U.S. defense officials have said they are still weeks away from analyzing all the information they have learned while watching the Chinese exercises, especially how the Chinese navy maneuvers and commands ships in joint operations with the air force.

In addition to aerial surveys, the United States has retained an aircraft carrier, the USS Ronald Reagan, and its entourage in the region throughout the exercise.

The Beijing-backed South China Sea Strategic Situational Exploration Initiative said on its Twitter account that the U.S. has deployed surveillance and reconnaissance aircraft in the region, including RC-135s, P-8s and E-3s, with KC-135 tankers refueling in the air. hand. The Pentagon declined to comment.

The CCTV news broadcast in Beijing included a map of the locations of military exercises around Taiwan.


photo:

Thomas Peter/Reuters

Military analysts said that while China deployed some of the latest weapons for the exercise, there appeared to be no unknown military hardware. Some say China is not using enough ships to show that they can prevent ships from reaching Taiwan.

Instead, it used ships such as destroyers and cruisers in the exercise, which are not ideal for conducting a blockade, naval observers said. Brian Clark, a senior fellow at the Hudson Institute, said that while the Chinese navy used as many as 50 ships for exercises, it did not use enough smaller, more flexible vessels, such as frigates, to better sustain Taiwan. Blockade around. .

“What we’ve seen in the exercise is that China is not using enough ships to divert those who come in, to inspect or detain them, and to cut off access to Taiwanese ports. They have enough capacity to quickly inspect incoming ships and slow down Taiwan’s economy. ,” Mr Clark said. “It’s more of a demonstration of quarantine than a show that they can cut off Taiwan. But it would be a good first step for China.”

China continued its second day of military exercises near Taiwan on Friday. The drills were in response to House Speaker Nancy Pelosi’s visit to Taipei. U.S. Secretary of State Anthony Blinken called China’s actions in the region a “major escalation.”Photo: Aly Song/Reuters

Potentially useful intelligence that could be gleaned from the exercise includes assessing how the missile brigades are coordinating with each other, and assessing what comes from strikes, said Christopher Twomey, an associate professor of national security affairs at the U.S. Naval Graduate School in Monterey, California. The information can be obtained from intercepted communications, he said.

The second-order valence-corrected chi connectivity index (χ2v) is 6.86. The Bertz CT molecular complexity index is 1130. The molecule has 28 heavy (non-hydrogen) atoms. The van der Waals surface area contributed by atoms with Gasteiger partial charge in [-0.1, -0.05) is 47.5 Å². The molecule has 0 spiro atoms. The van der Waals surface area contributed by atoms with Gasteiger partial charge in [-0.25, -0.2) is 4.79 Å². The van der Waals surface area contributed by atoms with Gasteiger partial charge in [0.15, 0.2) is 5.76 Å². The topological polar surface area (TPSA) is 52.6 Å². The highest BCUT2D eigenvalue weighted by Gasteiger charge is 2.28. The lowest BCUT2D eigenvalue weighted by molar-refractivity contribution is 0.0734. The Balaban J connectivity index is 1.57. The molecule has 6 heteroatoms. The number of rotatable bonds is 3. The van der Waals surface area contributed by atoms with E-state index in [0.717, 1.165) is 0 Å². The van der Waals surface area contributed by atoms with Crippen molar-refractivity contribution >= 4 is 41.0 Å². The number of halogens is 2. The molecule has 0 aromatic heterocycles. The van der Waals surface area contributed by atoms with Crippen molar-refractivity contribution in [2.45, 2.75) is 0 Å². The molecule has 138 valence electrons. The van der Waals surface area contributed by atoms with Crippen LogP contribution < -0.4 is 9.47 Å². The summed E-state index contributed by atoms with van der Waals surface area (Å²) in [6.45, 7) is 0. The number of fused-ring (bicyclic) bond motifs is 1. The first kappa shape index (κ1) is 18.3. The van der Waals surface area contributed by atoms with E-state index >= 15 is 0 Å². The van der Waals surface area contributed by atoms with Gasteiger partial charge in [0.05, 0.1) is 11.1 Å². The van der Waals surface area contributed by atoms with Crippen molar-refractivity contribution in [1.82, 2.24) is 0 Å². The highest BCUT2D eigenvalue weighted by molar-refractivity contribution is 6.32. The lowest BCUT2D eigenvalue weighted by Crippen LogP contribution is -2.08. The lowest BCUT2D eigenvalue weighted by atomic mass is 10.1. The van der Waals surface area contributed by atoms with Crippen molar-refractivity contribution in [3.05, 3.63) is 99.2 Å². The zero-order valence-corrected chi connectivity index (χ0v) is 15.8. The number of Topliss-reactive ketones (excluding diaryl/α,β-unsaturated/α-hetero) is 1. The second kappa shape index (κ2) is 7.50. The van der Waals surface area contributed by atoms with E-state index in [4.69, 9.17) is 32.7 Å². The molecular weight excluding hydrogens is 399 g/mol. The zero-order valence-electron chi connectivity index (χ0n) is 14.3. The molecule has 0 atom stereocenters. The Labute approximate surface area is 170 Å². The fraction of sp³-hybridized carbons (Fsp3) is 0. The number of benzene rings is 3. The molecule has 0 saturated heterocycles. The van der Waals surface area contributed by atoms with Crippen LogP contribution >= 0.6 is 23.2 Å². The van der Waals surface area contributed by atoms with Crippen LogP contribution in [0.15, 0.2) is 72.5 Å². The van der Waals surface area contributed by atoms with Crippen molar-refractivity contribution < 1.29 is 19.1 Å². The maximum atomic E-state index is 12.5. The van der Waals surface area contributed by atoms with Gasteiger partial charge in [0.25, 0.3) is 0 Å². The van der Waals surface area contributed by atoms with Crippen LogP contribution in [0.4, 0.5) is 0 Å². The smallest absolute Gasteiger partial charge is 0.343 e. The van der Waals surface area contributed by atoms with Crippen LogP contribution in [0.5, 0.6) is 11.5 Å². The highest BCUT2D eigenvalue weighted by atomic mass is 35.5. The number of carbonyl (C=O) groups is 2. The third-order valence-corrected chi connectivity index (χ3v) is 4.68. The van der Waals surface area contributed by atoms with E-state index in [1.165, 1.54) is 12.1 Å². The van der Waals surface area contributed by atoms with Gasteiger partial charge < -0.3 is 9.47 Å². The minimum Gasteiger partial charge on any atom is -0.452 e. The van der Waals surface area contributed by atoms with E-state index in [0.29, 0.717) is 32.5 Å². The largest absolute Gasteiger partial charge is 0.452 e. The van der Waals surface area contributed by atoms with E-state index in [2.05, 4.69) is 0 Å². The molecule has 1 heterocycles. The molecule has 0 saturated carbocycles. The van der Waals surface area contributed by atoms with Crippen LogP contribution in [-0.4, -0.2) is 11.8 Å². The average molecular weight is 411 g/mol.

“Presumably, the U.S. intelligence community has obtained substantial material on ‘Overgrown’ capabilities and operational practices from these activities from classified sources,” Mr. Twomey said.

Several close observers of the Chinese military noted that the exercises were far from a full-scale rehearsal of an invasion of Taiwan, an autonomous island that Beijing said it would place under its control. Attempts to seize and control the island would involve an amphibious invasion across the 100-mile-wide Taiwan Strait, but there has been no sign of mobilizing amphibious forces in recent exercises.

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Thomas Shugart, a former U.S. submarine warfare officer and adjunct senior fellow at the Center for a New American Security, said the Chinese exercises may have been pre-planned as Beijing wanted to demonstrate its resolve to go to war over Taiwan.

Shugart said China’s decision to conduct exercises in waters that Taiwan considers its territorial waters for the first time showed Beijing’s increased military risk appetite, but only in the face of a response from Taiwan or U.S. forces.

“Overall, what we learned was mostly political intent: the Chinese were concerned about trends in U.S.-Taiwan relations and what they believed we were reneging on commitments made in the 1970s, and every administration since then has reiterated that we will not support an independent Taiwan,” Mr Twomey said. “They are using military tools to communicate that these shifts in U.S. policy have a military price.”

write to Alastair Gale (alastair.gale@wsj.com) and Nancy A. Youssef (nancy.youssef@wsj.com)